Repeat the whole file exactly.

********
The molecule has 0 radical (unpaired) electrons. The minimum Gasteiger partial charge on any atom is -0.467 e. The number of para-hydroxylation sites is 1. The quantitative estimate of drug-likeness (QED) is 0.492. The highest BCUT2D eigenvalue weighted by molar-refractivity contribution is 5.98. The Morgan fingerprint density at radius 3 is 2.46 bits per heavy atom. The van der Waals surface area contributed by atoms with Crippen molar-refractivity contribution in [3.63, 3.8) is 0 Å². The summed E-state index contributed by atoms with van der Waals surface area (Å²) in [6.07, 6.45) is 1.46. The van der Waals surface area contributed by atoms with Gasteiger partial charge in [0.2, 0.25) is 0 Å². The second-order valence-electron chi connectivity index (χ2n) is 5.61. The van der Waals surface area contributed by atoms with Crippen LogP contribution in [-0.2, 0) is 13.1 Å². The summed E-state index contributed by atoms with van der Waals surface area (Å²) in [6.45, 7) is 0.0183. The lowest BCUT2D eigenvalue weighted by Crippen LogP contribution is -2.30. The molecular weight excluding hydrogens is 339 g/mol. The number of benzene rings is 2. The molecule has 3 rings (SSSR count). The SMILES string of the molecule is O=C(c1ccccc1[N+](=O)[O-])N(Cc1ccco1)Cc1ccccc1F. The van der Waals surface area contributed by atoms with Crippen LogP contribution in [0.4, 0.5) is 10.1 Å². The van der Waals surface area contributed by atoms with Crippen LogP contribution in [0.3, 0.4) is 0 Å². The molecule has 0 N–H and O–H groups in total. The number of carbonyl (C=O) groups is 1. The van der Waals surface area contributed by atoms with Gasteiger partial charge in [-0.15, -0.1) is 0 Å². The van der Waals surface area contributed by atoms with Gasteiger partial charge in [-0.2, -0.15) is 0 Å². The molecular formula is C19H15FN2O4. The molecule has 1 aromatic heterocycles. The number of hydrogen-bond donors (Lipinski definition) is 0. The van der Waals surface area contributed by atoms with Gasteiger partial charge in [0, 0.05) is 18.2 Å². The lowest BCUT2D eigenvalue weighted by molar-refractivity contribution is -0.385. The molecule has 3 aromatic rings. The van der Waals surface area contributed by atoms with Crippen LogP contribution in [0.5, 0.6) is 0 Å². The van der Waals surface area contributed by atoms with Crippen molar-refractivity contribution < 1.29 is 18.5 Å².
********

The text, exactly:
The molecule has 0 radical (unpaired) electrons. The minimum Gasteiger partial charge on any atom is -0.467 e. The number of para-hydroxylation sites is 1. The quantitative estimate of drug-likeness (QED) is 0.492. The highest BCUT2D eigenvalue weighted by molar-refractivity contribution is 5.98. The Morgan fingerprint density at radius 3 is 2.46 bits per heavy atom. The van der Waals surface area contributed by atoms with Crippen molar-refractivity contribution in [3.63, 3.8) is 0 Å². The summed E-state index contributed by atoms with van der Waals surface area (Å²) in [6.07, 6.45) is 1.46. The van der Waals surface area contributed by atoms with Gasteiger partial charge in [0.2, 0.25) is 0 Å². The second-order valence-electron chi connectivity index (χ2n) is 5.61. The van der Waals surface area contributed by atoms with Crippen LogP contribution in [-0.2, 0) is 13.1 Å². The summed E-state index contributed by atoms with van der Waals surface area (Å²) in [6.45, 7) is 0.0183. The lowest BCUT2D eigenvalue weighted by Crippen LogP contribution is -2.30. The molecular weight excluding hydrogens is 339 g/mol. The number of benzene rings is 2. The molecule has 3 rings (SSSR count). The SMILES string of the molecule is O=C(c1ccccc1[N+](=O)[O-])N(Cc1ccco1)Cc1ccccc1F. The van der Waals surface area contributed by atoms with Crippen LogP contribution in [0.4, 0.5) is 10.1 Å². The van der Waals surface area contributed by atoms with Crippen LogP contribution in [0.3, 0.4) is 0 Å². The molecule has 0 N–H and O–H groups in total. The number of carbonyl (C=O) groups is 1. The van der Waals surface area contributed by atoms with Gasteiger partial charge in [-0.15, -0.1) is 0 Å². The van der Waals surface area contributed by atoms with Gasteiger partial charge in [-0.2, -0.15) is 0 Å². The molecular formula is C19H15FN2O4. The molecule has 1 aromatic heterocycles. The number of hydrogen-bond donors (Lipinski definition) is 0. The van der Waals surface area contributed by atoms with Gasteiger partial charge in [0, 0.05) is 18.2 Å². The lowest BCUT2D eigenvalue weighted by molar-refractivity contribution is -0.385. The molecule has 3 aromatic rings. The van der Waals surface area contributed by atoms with Crippen LogP contribution in [0.5, 0.6) is 0 Å². The van der Waals surface area contributed by atoms with Crippen molar-refractivity contribution < 1.29 is 18.5 Å².